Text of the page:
Building workforce capacity for complex care coordination: a function analysis of workflow activity

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Heslop, Liza ORCID: 0000-0003-2761-5147, Power, R and Cranwell, K (2014) Building workforce capacity for complex care coordination: a function analysis of workflow activity. Human Resources for Health, 12 (1). 1 - 11. ISSN 1478-4491

Abstract

Background The care coordination workforce includes a range of clinicians who manage care for patients with multiple chronic conditions both within and outside a hospital, in the community, or in a patient’s home. These patients require a multi-skilled approach to support complex care and social support needs as they are typically high users of health, community, and social services. In Australia, workforce structures have not kept pace with this new and emerging workforce. The aim of the study was to develop, map, and analyse workforce functions of a care coordination team. Methods Workflow modelling informed the development of an activity log that was used to collect workflow data in 2013 from care coordinators located within the care coordination service offered by a Local Health Network in Australia. The activity log comprised a detailed classification of care coordination functions based on two major categories – direct and indirect care. Direct care functions were grouped into eight domains. A descriptive quantitative investigation design was used for data analysis. The data was analysed using univariate descriptive statistics with results presented in tables and a figure. Results Care coordinators spent more time (70.9%) on direct care than indirect care (29.1%). Domains of direct care that occupied the most time relative to the 38 direct care functions were ‘Assessment’ (14.1%), ‘Documentation’ (13.9%), ‘Travel time’ (6.3%), and ‘Accepting/discussing referral’ (5.7%). ‘Administration’ formed a large component of indirect care functions (14.8%), followed by ‘Travel’ (12.4%). Sub-analyses of direct care by domains revealed that a group of designated ‘core care coordination functions’ contributed to 40.6% of direct care functions. Conclusions The modelling of care coordination functions and the descriptions of workflow activity support local development of care coordination capacity and workforce capability through extensive practice redesigns.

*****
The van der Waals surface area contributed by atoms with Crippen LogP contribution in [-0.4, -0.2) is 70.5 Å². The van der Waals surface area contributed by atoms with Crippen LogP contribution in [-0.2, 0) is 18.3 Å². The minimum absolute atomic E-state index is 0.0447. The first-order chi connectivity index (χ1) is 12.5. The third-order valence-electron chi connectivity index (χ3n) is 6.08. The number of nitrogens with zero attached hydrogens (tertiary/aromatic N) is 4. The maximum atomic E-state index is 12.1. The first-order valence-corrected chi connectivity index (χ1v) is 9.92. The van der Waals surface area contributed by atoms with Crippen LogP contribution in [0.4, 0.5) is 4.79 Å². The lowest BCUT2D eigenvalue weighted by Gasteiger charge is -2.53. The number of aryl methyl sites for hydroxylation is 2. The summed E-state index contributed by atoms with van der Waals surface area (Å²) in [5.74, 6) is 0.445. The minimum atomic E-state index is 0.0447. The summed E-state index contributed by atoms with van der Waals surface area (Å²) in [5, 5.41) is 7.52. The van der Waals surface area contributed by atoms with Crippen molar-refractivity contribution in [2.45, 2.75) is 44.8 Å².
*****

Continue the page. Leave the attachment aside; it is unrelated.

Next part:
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Item type Article
URI https://vuir.vu.edu.au/id/eprint/30027
DOI https://doi.org/10.1186/1478-4491-12-52
Official URL http://human-resources-health.biomedcentral.com/ar...
Subjects Historical > FOR Classification > 1110 Nursing
Current > Division/Research > College of Health and Biomedicine
Keywords Care coordination; Chronic disease management; Health care; Health workforce reform; Interprofessional teams; Workflow modelling
Citations in Scopus 8 - View on Scopus
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